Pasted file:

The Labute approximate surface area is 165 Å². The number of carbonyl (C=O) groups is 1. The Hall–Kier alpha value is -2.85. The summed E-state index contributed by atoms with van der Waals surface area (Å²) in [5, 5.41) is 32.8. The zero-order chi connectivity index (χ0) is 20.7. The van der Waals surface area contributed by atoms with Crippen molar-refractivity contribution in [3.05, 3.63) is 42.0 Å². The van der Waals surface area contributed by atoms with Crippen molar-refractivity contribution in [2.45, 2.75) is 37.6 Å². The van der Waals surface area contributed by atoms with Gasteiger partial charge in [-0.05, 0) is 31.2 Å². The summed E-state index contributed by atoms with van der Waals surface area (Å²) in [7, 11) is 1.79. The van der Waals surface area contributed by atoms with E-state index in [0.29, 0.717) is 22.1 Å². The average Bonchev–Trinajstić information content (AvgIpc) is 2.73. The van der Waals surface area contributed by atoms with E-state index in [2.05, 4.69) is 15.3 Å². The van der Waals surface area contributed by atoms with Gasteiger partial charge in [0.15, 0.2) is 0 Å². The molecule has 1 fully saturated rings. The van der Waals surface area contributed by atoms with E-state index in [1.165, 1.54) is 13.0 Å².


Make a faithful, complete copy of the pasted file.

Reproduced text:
The Labute approximate surface area is 165 Å². The number of carbonyl (C=O) groups is 1. The Hall–Kier alpha value is -2.85. The summed E-state index contributed by atoms with van der Waals surface area (Å²) in [5, 5.41) is 32.8. The zero-order chi connectivity index (χ0) is 20.7. The van der Waals surface area contributed by atoms with Crippen molar-refractivity contribution in [3.05, 3.63) is 42.0 Å². The van der Waals surface area contributed by atoms with Crippen molar-refractivity contribution in [2.45, 2.75) is 37.6 Å². The van der Waals surface area contributed by atoms with Gasteiger partial charge in [-0.05, 0) is 31.2 Å². The summed E-state index contributed by atoms with van der Waals surface area (Å²) in [7, 11) is 1.79. The van der Waals surface area contributed by atoms with E-state index in [0.29, 0.717) is 22.1 Å². The average Bonchev–Trinajstić information content (AvgIpc) is 2.73. The van der Waals surface area contributed by atoms with E-state index in [2.05, 4.69) is 15.3 Å². The van der Waals surface area contributed by atoms with Gasteiger partial charge in [0.15, 0.2) is 0 Å². The molecule has 1 fully saturated rings. The van der Waals surface area contributed by atoms with E-state index in [1.165, 1.54) is 13.0 Å².